If the seller incurs any costs in delivering merchandise to the customer, these costs are debited to an expense account entitled Delivery Expense. In an income statement, delivery expense is Classified as a regular operating expense, not as part of the .costof goods sold.

Accounting for Sales Taxes

Sales taxes are levied by ‘many states and cities on retail sales.” Sales taxes actually are imposed on the consumer, not on the seller. However, the seller must collect the tax, file tax returns at times specified by law, and remit to governmental agencies the taxes collected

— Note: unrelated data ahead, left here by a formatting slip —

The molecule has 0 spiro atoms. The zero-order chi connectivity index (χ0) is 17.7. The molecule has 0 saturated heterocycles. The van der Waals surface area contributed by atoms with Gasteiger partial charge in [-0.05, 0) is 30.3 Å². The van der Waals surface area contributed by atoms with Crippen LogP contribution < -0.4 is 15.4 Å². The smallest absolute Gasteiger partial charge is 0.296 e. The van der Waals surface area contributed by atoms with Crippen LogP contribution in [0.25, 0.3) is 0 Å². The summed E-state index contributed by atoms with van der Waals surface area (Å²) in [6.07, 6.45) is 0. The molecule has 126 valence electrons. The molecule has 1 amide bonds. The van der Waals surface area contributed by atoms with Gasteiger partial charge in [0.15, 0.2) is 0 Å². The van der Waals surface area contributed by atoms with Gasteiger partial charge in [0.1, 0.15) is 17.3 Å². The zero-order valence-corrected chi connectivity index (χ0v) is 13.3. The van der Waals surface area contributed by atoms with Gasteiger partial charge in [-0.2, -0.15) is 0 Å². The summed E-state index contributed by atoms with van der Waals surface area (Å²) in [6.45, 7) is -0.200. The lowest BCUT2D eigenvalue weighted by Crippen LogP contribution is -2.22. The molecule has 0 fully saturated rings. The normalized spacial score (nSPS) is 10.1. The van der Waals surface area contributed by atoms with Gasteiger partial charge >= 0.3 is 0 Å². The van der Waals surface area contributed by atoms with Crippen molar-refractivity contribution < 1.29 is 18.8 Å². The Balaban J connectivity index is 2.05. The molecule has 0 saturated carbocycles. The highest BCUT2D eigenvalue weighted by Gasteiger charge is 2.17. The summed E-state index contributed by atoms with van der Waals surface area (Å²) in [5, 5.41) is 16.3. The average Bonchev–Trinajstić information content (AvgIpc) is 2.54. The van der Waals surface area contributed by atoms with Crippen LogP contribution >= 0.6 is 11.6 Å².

For cash sales, sales tax is collected from the customer at the time of the sales transaction. For credit sales, the sales tax is included in the amount charged to the customer’s account. The liability to the governmental unit for sales taxes may be recorded at the time the sale is made, as shown in the following journal entry:

Sales tax recorded at time of sale

Sales tax recorded at time of sale

This approach requires a separate credit entry to the Sales Tax Payable account for each sale. At first glance, this may seem to require an excessive amount of bookkeeping. However, today’s electronic cash registers automatically record the sales tax liability at the time of each sale.

Posted on November 23, 2015 in Accounting for Merchandising Activities